Thousands of people have taken part in a cycling tour around Brussels that has once again exposed the deep divisions between the country’s Flemish and French-speaking communities. Flemish leaders said the event highlighted the “Flemish character” of the area. Kris Peeters, Minister-President of the Flanders regional government said: “It has always been a sporting event with a Flemish flavour. I’d like to encourage dialogue with francophones and I hope they’ll have a warm welcome.”
The linguistic friction between the two sides is at its most intense in the region around Brussels. The capital is dominated by francophones but is surrounded by municipalities where the majority are Flemish speakers. The number of French speakers in those areas is growing however, heightening tensions. Francophones complain the bike tour has been unnecessarily politicised.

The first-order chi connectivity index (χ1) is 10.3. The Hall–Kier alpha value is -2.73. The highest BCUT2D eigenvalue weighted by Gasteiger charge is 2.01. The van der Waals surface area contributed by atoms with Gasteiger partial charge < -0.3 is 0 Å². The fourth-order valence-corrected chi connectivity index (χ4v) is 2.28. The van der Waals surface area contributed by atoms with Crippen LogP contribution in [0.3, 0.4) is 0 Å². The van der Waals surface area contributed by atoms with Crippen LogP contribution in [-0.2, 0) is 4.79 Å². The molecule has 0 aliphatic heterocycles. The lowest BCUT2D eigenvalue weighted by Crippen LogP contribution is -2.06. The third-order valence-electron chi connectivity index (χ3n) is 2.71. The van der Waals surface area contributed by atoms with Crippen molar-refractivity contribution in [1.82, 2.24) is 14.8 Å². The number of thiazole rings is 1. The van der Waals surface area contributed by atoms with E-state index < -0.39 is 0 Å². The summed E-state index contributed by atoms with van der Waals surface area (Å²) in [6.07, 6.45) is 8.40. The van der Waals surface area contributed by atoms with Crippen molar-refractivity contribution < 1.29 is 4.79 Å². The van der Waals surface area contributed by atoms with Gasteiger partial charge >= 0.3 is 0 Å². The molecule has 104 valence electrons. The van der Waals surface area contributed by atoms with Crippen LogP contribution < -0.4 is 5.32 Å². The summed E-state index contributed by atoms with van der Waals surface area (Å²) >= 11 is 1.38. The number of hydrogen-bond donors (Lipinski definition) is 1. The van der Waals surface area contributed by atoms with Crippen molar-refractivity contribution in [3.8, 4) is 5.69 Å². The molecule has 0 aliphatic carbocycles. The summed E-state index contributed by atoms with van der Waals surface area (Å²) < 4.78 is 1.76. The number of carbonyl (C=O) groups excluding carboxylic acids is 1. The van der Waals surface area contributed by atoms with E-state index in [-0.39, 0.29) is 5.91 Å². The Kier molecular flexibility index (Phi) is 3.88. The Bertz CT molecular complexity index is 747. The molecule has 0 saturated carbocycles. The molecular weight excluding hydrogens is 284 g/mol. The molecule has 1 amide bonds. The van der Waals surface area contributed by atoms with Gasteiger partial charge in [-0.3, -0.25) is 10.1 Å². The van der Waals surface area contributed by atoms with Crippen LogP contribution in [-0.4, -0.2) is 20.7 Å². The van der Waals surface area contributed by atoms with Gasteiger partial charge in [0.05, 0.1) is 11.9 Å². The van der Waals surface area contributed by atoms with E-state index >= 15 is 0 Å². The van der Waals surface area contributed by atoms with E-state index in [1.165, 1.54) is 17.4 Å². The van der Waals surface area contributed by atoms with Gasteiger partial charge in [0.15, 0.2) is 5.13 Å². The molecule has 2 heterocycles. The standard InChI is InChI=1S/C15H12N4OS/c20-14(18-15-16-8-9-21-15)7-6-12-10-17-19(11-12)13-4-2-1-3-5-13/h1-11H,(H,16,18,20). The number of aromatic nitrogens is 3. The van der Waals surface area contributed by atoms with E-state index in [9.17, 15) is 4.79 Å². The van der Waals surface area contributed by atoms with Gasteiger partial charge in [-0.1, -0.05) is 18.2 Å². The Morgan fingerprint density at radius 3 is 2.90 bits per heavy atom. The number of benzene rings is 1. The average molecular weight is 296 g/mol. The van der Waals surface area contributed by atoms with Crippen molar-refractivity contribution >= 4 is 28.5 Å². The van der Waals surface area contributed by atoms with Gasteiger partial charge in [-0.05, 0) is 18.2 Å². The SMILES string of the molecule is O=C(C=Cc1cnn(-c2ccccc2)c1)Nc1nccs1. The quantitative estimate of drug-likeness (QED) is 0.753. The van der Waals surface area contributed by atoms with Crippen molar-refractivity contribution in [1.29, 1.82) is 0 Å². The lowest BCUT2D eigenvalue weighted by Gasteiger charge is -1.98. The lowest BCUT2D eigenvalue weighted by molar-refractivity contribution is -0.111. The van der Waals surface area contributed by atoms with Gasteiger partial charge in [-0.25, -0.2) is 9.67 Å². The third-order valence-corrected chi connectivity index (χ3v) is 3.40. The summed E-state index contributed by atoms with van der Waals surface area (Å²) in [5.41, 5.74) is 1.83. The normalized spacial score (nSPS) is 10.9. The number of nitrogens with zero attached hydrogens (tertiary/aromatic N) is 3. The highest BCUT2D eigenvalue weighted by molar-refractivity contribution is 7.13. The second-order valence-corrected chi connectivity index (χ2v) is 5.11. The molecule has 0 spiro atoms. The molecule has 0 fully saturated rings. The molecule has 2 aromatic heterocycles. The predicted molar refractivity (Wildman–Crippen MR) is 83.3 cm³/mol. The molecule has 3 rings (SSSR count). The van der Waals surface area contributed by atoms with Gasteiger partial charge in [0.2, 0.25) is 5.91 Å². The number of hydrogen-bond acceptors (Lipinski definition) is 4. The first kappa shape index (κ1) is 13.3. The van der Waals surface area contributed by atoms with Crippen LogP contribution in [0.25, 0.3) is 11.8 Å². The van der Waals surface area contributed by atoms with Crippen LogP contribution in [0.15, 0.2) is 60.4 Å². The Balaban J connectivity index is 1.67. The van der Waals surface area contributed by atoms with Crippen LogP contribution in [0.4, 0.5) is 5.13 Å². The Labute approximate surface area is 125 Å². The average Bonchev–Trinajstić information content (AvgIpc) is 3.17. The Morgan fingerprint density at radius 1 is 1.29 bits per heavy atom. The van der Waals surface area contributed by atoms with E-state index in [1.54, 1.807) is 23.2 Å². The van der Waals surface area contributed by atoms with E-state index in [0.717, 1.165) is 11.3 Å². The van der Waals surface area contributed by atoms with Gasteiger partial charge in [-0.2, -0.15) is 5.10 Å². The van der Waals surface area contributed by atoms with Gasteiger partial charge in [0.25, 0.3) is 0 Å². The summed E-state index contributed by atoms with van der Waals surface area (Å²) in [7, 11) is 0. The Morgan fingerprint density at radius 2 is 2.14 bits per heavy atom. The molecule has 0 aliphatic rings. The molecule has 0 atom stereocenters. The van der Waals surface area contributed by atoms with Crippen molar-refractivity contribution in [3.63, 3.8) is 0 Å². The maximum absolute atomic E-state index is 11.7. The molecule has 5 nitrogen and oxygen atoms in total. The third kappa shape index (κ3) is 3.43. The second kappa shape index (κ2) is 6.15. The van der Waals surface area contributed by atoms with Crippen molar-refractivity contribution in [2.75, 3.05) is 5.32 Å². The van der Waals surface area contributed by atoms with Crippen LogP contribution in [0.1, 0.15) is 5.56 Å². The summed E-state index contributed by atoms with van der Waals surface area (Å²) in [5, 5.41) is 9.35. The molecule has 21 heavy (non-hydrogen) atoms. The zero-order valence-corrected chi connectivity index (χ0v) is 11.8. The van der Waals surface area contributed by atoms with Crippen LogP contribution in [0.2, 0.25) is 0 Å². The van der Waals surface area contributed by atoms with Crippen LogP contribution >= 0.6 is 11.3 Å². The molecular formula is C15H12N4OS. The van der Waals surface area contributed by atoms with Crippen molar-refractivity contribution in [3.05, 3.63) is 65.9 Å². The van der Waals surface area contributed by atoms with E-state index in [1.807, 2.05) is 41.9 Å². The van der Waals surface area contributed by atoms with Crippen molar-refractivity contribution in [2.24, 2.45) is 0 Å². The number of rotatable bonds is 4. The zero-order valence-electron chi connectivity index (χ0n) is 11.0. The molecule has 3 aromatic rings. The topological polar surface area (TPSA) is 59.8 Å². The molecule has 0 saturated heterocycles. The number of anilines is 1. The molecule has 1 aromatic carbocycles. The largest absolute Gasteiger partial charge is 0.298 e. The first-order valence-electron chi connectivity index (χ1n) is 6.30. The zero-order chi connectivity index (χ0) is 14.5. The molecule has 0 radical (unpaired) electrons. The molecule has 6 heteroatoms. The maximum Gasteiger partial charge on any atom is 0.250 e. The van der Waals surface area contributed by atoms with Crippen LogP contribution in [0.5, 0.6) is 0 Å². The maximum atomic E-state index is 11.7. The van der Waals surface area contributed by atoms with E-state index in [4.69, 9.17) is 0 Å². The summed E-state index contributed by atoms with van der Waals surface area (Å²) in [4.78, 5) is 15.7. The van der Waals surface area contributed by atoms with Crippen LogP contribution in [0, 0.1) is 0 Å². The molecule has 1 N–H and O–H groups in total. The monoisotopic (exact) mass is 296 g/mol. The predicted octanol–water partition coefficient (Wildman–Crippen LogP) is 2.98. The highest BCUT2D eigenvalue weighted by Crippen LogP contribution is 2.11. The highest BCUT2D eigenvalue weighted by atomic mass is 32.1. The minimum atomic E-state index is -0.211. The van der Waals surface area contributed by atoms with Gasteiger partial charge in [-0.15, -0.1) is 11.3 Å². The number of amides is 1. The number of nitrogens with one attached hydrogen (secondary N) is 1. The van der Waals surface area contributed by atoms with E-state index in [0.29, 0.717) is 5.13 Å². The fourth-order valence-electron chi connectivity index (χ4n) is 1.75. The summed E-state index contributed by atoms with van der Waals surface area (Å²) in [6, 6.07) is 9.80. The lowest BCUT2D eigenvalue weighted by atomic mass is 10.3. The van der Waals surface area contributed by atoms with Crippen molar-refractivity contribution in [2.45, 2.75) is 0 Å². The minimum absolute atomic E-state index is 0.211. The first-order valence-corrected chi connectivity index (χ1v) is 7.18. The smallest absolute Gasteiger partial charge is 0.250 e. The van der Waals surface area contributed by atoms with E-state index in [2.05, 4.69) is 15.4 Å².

One French-speaking politician said: “You only need to see the concentration of politicians taking part to understand that it’s a political event. That can’t be hidden.” One francophone protestor watching the bike ride said: “We want to promote an image of openness to Europe because we’re the capital of Europe. It’s very important to be multicultural and to accept the differences of others.”
The “Gordel”, as the event is known came against the backdrop of political deadlock at a national level, over the issue of devolving powers to the regions.